Inner city schools are almost text book examples of dysfunctional family systems: you have your heroes, your scapegoats, your rebels etc. New teachers not only must meet the requirements of their districts, but of their famiies, their very needy students, administrators on tight budgets with tighter attitudes, and little or no support.
Our state has a new teacher program that, instead of making it easier on new teachers, places extreme pressure on teachers with escessive assignments, and hours of preparation and reading in addition to their regular workload. New teachers are not only leaving they are running away.
I am staying, and I try to help new teachers as much as possible, because despite the interference from governement and well meaning administrators, the work we do is extremely rewarding, even on the worst of days.
I admit it; I am codependent. I need the challenge of this job, and when the challenge is too much I take off on a weekend cruise to Mexico, or a quick drive to Las Vegas and come back on Monday ready to start again.
What will keep new teachers in urban schools: make them feel valued, and give them the support and resources they need to survive that most difficult year of teaching. We need them to stay so that we oldy but goodies can retire.

Having been a teacher in an "urban" district I can first say that the idea of what "urban" is varies. Fort Worth is considered "urban" but realistically, there are some of the schools that aren't. I work in a predominately minority school and I would consider it "urban". The reason teachers leave these types of schools is because like mine, the facilities are in shambles (I haven't had air conditioning all week), the students have a myriad of social and psychological issues, and my students constantly come to me behind and without the socialization skills they need (and i teach 3rd grade).

I have taught and been an administrator in urban school districts for the past 19 years. I enjoy it and want to serve a community that will utilize and honor my talents.

My teachers work hard and have a great deal of compassion with our students. Instead of compensating high scores in high performing school districts - compensate high scores in areas where 100% are in poverty. I wish there were some way to compensate the folks who work hard in the tougher parts of town. Compensate does not necessarily have to mean money.

I honor and listen to what my teachers say and know that my job as an administrator is to ensure all students have access to a high quality education and that I serve my staff as a resource and support them.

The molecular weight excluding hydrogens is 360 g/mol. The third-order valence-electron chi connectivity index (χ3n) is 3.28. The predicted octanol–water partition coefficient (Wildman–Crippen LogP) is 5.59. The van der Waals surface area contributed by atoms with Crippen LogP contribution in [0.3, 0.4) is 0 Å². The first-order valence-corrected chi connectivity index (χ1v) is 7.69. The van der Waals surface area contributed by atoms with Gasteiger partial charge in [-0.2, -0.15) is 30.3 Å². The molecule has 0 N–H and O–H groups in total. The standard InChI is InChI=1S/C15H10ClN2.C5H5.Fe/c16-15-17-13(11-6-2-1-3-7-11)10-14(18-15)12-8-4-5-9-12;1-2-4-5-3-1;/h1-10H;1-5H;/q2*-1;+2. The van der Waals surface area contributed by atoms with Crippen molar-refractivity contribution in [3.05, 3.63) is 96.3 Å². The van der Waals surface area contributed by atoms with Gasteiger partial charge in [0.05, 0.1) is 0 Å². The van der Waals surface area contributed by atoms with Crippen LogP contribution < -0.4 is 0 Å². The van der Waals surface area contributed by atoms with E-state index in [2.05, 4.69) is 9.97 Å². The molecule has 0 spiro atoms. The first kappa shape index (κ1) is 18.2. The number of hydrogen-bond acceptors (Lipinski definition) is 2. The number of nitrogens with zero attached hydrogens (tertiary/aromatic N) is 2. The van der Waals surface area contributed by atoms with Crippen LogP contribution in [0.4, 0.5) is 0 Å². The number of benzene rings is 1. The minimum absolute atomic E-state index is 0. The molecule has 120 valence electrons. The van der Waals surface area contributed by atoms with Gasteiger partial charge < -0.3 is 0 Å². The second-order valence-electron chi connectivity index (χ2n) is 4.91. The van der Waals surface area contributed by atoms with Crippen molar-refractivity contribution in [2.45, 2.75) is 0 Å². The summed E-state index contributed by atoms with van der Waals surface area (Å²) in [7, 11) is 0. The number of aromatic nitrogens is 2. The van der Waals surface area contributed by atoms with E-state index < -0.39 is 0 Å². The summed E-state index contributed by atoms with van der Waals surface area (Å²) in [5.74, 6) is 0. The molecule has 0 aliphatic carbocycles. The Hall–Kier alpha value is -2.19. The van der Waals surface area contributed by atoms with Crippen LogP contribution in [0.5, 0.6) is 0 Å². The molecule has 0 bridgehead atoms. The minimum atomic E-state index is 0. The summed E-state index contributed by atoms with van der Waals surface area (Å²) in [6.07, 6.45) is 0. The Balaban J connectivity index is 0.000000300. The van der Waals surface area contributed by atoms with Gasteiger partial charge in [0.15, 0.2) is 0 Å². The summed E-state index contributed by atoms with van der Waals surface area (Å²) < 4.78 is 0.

I made a previous point of helping teachers to serve students in an "urban" school setting. I failed to mention that as an administrator in this setting it is hard to deal with some of the situations that our students encounter. Yet, if a 9 year old can handle it, then why can't I? We want to do so much more than a system allows.

If you want a humbling experience do home visits. This is the greatest country in the world and some children go hungry when they are not in school, go dirty because there is no running water, can't afford new shoes, won't have the money for school supplies and are subjected to some of the worst conditions but come to school smiling everyday. In stead of pity, we should respect that our children are so "resilient."

Thanks to generous teachers, parent groups, community leaders, business partners, college groups and their generosity of caring, giving time and money which will go a long way in some of our schools.

In my opinion, valued professionals are not expected to cover lunchrooms, hallways, pep rallies, play grounds, etc. Rather, these important jobs are better designated to those in direct care positions. Monitoring positions are not the highest and best use of teacher expertise or time.

Many of the comments above allude to the deep "systemic" problems of many public school systems that cause good teacher to quit, but they don't seem to realize that these problems (which have been with us for years) will not go away without deep system change.

I sent the following reply to an August 29 New York Times Editorial on this topic, "In Search of Good Teachers":

The Times' editorial "In Search of Good Teachers omits a major cause of unsuccessful teacher recruiting and retention: Public school systems commonly fail to provide professional working conditions. Unfortunately, this is hard to correct, since it comes from obsolete characteristics deeply embedded in American public education.
One of them is its factory-model organization that places teachers at the bottom of a bureaucratic hierarchy (which is one of the causes of the labor-management problems that the Times editorial blames on unions). Another is its acceptance of mediocre achievement for most students, which, when combined with suburbanization, American class and race biases, and other basic flaws in public school culture, has made inner-city schools places of failure—not favorable for recruitment.

Only when we face up to the need for in-depth redesign of public education's underlying culture will the "search of good teachers"—-and excellent schools—-begin to be successful.

David S. Seeley